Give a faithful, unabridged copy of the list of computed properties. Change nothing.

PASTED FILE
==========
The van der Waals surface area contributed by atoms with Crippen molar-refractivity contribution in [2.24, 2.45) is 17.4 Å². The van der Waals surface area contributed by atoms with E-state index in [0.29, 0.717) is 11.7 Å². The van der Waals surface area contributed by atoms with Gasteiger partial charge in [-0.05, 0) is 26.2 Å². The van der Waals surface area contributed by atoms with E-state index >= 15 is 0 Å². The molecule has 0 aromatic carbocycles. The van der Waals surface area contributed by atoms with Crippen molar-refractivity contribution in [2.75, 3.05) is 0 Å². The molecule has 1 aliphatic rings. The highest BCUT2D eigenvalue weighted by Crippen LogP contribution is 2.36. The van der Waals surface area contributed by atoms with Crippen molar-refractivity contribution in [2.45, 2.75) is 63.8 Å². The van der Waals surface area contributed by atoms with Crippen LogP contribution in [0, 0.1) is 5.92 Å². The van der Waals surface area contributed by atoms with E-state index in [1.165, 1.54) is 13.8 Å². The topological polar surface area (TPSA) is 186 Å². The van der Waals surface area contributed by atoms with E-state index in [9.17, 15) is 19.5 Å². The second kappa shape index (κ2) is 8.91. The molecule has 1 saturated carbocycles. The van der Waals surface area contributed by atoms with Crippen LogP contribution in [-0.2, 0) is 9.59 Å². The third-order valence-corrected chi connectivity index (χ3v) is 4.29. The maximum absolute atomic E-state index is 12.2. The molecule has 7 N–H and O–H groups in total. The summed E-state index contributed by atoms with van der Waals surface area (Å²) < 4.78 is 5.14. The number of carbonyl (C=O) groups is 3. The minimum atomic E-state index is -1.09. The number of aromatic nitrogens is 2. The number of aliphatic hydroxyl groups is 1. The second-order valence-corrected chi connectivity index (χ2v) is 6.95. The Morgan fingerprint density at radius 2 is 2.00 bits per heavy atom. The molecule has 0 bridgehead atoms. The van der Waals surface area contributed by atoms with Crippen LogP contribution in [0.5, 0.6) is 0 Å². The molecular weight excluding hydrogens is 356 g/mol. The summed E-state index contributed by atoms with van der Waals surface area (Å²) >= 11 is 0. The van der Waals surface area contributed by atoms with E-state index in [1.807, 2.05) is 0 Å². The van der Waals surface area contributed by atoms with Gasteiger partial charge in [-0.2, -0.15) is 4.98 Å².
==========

The van der Waals surface area contributed by atoms with Crippen molar-refractivity contribution in [2.24, 2.45) is 17.4 Å². The van der Waals surface area contributed by atoms with E-state index in [0.29, 0.717) is 11.7 Å². The van der Waals surface area contributed by atoms with Gasteiger partial charge in [-0.05, 0) is 26.2 Å². The van der Waals surface area contributed by atoms with E-state index >= 15 is 0 Å². The molecule has 0 aromatic carbocycles. The van der Waals surface area contributed by atoms with Crippen molar-refractivity contribution in [2.75, 3.05) is 0 Å². The molecule has 1 aliphatic rings. The highest BCUT2D eigenvalue weighted by Crippen LogP contribution is 2.36. The van der Waals surface area contributed by atoms with Crippen molar-refractivity contribution in [2.45, 2.75) is 63.8 Å². The van der Waals surface area contributed by atoms with Crippen LogP contribution in [0, 0.1) is 5.92 Å². The van der Waals surface area contributed by atoms with E-state index in [1.165, 1.54) is 13.8 Å². The topological polar surface area (TPSA) is 186 Å². The van der Waals surface area contributed by atoms with E-state index in [9.17, 15) is 19.5 Å². The second kappa shape index (κ2) is 8.91. The molecule has 1 saturated carbocycles. The van der Waals surface area contributed by atoms with Crippen LogP contribution in [-0.2, 0) is 9.59 Å². The third-order valence-corrected chi connectivity index (χ3v) is 4.29. The maximum absolute atomic E-state index is 12.2. The molecule has 7 N–H and O–H groups in total. The summed E-state index contributed by atoms with van der Waals surface area (Å²) < 4.78 is 5.14. The number of carbonyl (C=O) groups is 3. The minimum atomic E-state index is -1.09. The number of aromatic nitrogens is 2. The number of aliphatic hydroxyl groups is 1. The second-order valence-corrected chi connectivity index (χ2v) is 6.95. The Morgan fingerprint density at radius 2 is 2.00 bits per heavy atom. The molecule has 0 bridgehead atoms. The van der Waals surface area contributed by atoms with Crippen LogP contribution in [0.5, 0.6) is 0 Å². The molecular weight excluding hydrogens is 356 g/mol. The summed E-state index contributed by atoms with van der Waals surface area (Å²) >= 11 is 0. The van der Waals surface area contributed by atoms with E-state index in [1.807, 2.05) is 0 Å². The van der Waals surface area contributed by atoms with Gasteiger partial charge in [-0.2, -0.15) is 4.98 Å².